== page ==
The Hebrew translation for new immigrant is "oleh chadash." It's the label that nearly all fresh-off-the-plane arrivals are stuck with.
But, it's not just a governmental classification. It's a mindset. If you're an oleh chadash, you're given the opportunity to stumble over your Hebrew. You can allow yourself to be homesick. You can be blissfully unaware of the rapid manner in which your life is changing every second. And it's OK.
I've been in Israel now for 20 months. And I still introduce myself as an oleh chadash. It has me wondering: when does the "chadash" go away?
Is it when my tax benefits run out? Is it when I'm present for my first war, G-d forbid, and the hardest reality of living here finally sinks in? How about when I feel the embarassment of learning Hebrew from my daughter, rather than me teaching it to her?
Being an oleh chadash is a safe haven. It means that things are happening for the first time, and it's alright if you don't quite understand it, as long as you're enjoying the ride.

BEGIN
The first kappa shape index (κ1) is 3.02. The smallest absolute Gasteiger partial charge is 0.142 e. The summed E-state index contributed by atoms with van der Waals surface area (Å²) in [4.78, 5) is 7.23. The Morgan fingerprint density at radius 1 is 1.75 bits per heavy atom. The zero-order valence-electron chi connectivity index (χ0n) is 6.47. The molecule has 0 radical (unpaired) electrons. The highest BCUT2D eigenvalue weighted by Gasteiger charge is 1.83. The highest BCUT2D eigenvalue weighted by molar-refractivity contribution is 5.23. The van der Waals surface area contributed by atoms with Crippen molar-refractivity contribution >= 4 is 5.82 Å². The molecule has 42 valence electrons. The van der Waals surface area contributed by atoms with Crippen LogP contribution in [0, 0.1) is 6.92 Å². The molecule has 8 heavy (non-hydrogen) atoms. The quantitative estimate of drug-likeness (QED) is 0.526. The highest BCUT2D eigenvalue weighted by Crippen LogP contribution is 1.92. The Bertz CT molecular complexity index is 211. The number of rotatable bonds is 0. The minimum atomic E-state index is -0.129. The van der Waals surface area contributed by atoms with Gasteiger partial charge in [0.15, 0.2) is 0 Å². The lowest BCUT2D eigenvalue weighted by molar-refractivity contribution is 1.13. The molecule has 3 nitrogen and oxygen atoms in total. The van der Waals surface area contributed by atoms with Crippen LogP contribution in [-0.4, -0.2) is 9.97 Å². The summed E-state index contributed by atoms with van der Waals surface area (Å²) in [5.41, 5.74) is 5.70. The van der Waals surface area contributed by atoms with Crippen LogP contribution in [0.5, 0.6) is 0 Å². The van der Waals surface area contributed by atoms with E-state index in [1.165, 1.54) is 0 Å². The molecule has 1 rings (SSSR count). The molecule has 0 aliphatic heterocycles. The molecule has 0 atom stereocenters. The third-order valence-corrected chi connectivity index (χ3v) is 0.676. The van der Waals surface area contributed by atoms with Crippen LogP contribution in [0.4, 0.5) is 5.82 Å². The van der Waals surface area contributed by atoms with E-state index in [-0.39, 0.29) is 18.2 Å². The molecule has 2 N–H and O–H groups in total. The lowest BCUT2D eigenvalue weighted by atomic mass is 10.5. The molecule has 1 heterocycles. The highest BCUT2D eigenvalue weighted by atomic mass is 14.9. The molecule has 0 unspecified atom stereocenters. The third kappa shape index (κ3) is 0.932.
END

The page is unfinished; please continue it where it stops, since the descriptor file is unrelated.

But, to be a plain-old oleh means that - as my wife-to-be said when I checked out of the absorption center - summer camp is over. It's taking responsibility for being an Israeli and tossing aside the excuses that "I didn't realize," or "I couldn't read the sign," and saying that it's up to me to find a way to figure it out.
After making Aliyh at the age of 35, I don't know if I'll ever be Israeli in the truest sense. I don't have the cultural IQ of people who grew up here. I'll likely never serve in the army. My Hebrew probably won't ever be more than sufficient.
But, I know I'm not new anymore. Twenty months is enough. I'm just an oleh now.
Except at the government offices, of course. Let's keep those benefits coming!To hear Mike's inspirational story in person, book him for your next event HERE.